OPINION | The Economics of Narcissism

Instagram. Facebook. YouTube. Twitter. Think about the limitless number of “selfies”. Pictures of half-naked women and men, and videos of celebrities littered across the internet,…

Instagram. Facebook. YouTube. Twitter. Think about the limitless number of “selfies”. Pictures of half-naked women and men, and videos of celebrities littered across the internet, wanting to showcase their beauty and bodies. With the rapid evolution of technology and social media in pop culture, the levels of narcissism in our society have sky-rocketed in the past decade, to the point in which it’s now being referred to as “the narcissism epidemic”. Narcissism is defined as “excessive or erotic interest in oneself and one’s physical appearance.” On the surface, you might be thinking “so what? So maybe we’ve become a society that’s greatly focused on ourselves and our outer appearances- what’s the big deal? There’s nothing wrong with high self-esteem, right?” Wrong. This toxic sense of extreme vanity and entitlement has some serious repercussions on both individual and societal levels.

History tells us that after the Second World War, Americans seemed to bond over shared economic and political struggles. During this period, cultural conformity was the prominent societal groupthink in the USA, just like the Eastern cultures. In simpler words, it was better to conform or “fit in” than to “stand out”. This had some unintended yet positive results. Thus, Americans experienced a feeling of togetherness, inducing economic stability and trust in the United States government for the first time, well, ever. Fast forward about ten years after WWII- this cultural sense of togetherness and conformity began to fade away, as the economic state of the country shifted favorably. With less financial hardships, Americans broke away from their solidarity and began to value individualistic self-expression, which now defines most Western cultures. This was the very end of the ideals of the Baby Boomers generations and the beginning of the “me decade”, in which Generation X and Y took the reins on individualism and self-value instead of social value. From there started the modern crisis. The sentiment of “me me me!” has not only become widespread, but has increased dramatically and rapidly with the evolution of technology and the innovation of social media.

Research tells us that the level of narcissism in the United States has been climbing over the last five decades and is now the highest it has ever been. Let me tell you why this is problematic. First it is important to remember that narcissism and high self-esteem are not one in the same. There is a major difference between loving yourself and feeling good about yourself versus being obsessed with yourself. High self-esteem is healthy, positive, and necessary for good overall well-being. Narcissism is not healthy and is detrimental to both individual welfare and cultural prosperity.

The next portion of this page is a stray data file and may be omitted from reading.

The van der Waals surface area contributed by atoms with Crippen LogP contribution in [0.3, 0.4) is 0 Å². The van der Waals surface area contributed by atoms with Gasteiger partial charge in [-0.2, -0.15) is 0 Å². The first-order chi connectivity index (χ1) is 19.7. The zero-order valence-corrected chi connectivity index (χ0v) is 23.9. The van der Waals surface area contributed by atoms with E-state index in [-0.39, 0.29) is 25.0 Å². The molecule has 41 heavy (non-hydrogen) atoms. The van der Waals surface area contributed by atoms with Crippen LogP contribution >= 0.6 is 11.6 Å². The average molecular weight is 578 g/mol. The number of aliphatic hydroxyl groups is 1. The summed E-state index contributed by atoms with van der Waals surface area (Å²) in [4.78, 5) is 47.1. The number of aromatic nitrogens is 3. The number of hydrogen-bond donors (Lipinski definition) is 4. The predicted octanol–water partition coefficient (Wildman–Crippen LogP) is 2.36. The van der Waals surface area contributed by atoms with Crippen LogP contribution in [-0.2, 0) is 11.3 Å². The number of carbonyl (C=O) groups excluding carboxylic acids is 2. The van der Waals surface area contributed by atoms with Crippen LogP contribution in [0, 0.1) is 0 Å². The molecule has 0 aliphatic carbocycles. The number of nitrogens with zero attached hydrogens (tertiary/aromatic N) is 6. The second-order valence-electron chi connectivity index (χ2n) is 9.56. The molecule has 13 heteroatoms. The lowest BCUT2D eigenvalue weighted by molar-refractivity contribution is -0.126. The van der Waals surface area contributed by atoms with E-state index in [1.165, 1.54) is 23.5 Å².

To recap- America is a nation which prides itself on individualism. We all just want to be able to express ourselves within society in whatever way we see fit. And that’s okay- there is nothing wrong with that. Also, you can’t control which culture you’re born into, right? The cultural environment in which you live controls a great deal about of who you are, how you see things, and can even affect personality traits, like narcissism. Because our society puts so much emphasis on self- value, citizens of our society may tend to be more narcissistic. The problem enters when there is too much focus on the self, and not enough focus on the betterment of society.

This idea of social or collective narcissism can negatively impact society both economically and politically. Donald Trump’s immigration policy of “building a wall” is a prime example of social narcissism that is alive and well today. Aside of the racial tensions present in today’s America, ideologies about immigration have become quite controversial. Simply looking at this issue from a psychological perspective, one can only concede that we, as a society, think we are better than the Mexican nation, so much so that we are willing to spend millions of dollars to essentially build a fence of sorts to keep them out. We might not want to hear this, but it’s the unfortunate truth. We think that our country is the best- globally we have a forceful military, we have a strong economy, therefore we are the most powerful. As true as these statements might be, they might lead to negative perceptions of the USA on a global scale, affecting foreign policy and trade.

So, we now know that the sense of being too into ourselves, whether it’s physical appearances or feeling too important, goes much deeper than the surface. Recognizing this issue and working towards camaraderie and humility can help to solve issues across multiple arenas, both domestically and internationally. In the famous words of David J. Boorstin, “as individuals and as a nation, we now suffer from social narcissism. The beloved Echo of our ancestors, the virgin America, has been abandoned. We have fallen in love with our own image, with images of our making, which turn out to be images of ourselves.”

By: Julia Robinson

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